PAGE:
Thursday, May 14, 2009

So you think you want to start a jewelry making business…

I have compiled some start-up advice for you. These suggestions are completely based on my own experience, and I hope that they are relevant to your business goals….

1. Medium – You have probably decided in what medium you want to work. If this medium is at low price range, then go for it and try your hand at it. You can switch to more expensive materials later on when you feel more confident. I personally started with sterling silver wire at a very early stage of my designs, and I think it was a really big mistake.
Copper is much cheaper and can be found at any hardware store. It is an excellent medium to practise wire wrapping techniques and as finished products, copper jewelry pieces are very beautiful and interesting.

2. Tools – Good tools are essential and, although they might be very pricey, they will pay for themselves later on. Don’t buy a set of tools even if the price point looks good to you. You don’t know at the beginning if you will use them all. Buy them as you go.

3. Your Company Name – Before you register your name, Google that name to check if it has been taken and is being used by other people or companies. I still like my company name - Ingo - which contains the two first letters of my first and last names. However, I think that adding the word 'Jewelry' was a mistake. First of all, this word has two different spellings and it might create difficulties when people look me up. Secondly, when I decided to have my own jewelry tags, I had to fit the whole ‘Ingo Jewelry’ name on it and this made my tag hard to read…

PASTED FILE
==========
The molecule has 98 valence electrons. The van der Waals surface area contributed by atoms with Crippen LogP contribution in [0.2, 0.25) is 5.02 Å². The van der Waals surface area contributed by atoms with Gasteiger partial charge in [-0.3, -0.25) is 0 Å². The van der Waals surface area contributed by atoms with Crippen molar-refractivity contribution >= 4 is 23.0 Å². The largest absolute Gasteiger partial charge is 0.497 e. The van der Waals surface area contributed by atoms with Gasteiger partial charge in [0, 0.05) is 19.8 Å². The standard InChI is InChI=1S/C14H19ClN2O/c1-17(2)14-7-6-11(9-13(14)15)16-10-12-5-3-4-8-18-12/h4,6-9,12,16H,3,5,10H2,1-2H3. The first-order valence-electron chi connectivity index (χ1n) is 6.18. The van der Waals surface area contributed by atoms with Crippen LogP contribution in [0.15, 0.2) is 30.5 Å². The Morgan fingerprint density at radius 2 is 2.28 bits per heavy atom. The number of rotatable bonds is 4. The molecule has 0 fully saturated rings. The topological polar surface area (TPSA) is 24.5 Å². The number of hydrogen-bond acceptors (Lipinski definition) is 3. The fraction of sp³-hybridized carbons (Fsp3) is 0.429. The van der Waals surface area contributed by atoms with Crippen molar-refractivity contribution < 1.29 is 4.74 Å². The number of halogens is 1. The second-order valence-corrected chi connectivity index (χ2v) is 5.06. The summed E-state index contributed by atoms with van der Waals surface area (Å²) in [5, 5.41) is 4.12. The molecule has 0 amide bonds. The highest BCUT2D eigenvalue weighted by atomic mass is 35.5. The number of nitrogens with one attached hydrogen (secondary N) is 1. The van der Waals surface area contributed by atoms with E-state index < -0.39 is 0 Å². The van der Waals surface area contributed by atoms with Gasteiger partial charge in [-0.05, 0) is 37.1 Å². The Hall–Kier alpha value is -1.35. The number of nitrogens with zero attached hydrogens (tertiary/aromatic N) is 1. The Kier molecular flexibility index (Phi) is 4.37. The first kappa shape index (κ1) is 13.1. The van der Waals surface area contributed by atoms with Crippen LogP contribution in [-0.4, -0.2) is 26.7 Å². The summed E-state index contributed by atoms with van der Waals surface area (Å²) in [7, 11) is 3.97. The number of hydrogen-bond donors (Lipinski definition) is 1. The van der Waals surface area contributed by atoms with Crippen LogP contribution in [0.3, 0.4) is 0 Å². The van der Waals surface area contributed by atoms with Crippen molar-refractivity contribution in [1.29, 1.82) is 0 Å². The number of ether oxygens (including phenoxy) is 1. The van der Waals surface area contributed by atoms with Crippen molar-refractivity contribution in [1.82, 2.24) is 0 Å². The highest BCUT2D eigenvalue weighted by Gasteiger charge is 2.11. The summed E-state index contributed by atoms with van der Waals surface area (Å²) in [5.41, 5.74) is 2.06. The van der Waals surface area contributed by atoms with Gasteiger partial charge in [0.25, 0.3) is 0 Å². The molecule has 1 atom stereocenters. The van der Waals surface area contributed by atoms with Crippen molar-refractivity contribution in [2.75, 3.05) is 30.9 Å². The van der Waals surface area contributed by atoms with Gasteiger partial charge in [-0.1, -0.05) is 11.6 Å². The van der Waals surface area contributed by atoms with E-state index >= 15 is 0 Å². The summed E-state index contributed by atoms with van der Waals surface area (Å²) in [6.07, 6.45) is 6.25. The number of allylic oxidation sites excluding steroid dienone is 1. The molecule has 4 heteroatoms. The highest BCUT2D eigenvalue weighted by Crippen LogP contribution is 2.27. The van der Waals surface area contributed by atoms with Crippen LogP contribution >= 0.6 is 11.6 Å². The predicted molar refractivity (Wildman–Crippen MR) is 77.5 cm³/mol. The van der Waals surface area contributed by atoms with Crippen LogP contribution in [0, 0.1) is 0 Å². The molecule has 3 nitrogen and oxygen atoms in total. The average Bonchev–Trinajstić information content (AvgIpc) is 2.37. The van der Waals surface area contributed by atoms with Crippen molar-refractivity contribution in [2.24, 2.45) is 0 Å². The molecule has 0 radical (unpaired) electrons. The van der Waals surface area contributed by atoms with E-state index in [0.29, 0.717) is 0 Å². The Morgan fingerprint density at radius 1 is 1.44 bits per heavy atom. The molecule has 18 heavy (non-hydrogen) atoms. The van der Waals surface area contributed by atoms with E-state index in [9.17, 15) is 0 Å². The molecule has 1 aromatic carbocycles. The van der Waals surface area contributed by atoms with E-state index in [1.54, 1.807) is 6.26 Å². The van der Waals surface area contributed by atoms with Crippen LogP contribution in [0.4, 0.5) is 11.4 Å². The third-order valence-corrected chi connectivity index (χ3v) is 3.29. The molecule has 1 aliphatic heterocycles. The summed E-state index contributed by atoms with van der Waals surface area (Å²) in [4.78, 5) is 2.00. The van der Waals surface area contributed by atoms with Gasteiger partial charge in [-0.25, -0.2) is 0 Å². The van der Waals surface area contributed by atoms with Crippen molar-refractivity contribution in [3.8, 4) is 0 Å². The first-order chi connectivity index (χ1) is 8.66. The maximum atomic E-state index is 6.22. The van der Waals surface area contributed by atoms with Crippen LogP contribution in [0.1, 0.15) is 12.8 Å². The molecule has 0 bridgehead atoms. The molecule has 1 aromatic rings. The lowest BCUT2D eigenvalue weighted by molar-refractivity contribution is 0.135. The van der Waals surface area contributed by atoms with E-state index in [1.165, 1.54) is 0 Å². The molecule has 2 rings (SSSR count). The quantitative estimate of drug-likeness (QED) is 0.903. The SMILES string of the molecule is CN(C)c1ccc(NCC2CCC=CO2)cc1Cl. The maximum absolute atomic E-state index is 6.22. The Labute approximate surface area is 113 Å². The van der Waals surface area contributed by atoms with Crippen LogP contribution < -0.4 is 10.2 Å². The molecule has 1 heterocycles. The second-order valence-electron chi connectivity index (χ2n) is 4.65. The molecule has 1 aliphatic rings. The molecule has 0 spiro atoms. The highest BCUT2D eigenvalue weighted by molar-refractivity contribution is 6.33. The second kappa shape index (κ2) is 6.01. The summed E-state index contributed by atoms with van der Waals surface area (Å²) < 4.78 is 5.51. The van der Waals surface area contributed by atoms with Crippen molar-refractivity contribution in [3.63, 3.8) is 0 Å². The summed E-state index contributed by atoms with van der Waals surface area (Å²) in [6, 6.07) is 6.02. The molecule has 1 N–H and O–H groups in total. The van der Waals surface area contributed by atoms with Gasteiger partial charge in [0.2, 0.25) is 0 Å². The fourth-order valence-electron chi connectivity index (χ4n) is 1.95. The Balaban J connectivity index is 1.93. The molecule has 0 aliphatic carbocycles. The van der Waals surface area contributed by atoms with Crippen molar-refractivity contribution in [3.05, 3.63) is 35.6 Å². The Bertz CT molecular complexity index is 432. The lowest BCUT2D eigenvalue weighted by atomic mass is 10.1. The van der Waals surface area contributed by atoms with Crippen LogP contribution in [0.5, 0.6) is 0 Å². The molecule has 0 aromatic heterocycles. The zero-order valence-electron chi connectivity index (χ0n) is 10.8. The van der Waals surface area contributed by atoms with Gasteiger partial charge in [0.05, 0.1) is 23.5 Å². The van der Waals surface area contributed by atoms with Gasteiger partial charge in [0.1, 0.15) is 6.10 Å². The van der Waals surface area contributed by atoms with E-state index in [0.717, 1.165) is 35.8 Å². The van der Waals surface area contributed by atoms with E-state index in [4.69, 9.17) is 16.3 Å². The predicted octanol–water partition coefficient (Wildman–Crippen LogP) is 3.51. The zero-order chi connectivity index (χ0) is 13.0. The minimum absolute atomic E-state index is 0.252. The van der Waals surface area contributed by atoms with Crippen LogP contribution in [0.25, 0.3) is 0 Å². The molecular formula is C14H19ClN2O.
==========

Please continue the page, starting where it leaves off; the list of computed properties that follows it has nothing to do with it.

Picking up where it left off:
4. Improving Your Skills – You might consider taking extra classes or courses. Well, it’s always a good idea to increase your knowledge. I personally like to learn from books. Books are always a good source of information that resides just within your reach… I have taken two classes and found them close to useless. My goal was to learn about tools and techniques. Instead I was making pieces following the instructor’s taste and directions. They were all so primitive and poorly designed. So before registering for any class or course, make sure that you understand the course description. Buying a specific tutorial from an artist can be another good approach.

5. Organizing a Studio – I have read and heard that many artists work in their dinning room, kitchen or bedroom. Certainly not everyone can afford to have a special designate place. However, when you have at least small hidden corner of your house where you can easily leave your creative mess while you go back to your normal routine, you will be surprisingly more productive and even more motivated. When I have even 15 min time break, I go to my studio. Well, it’s not enough time to start a new project, but you can spend this time on fast cleaning or making some sketches too… There is always a pile of things which can be done in any given period of time.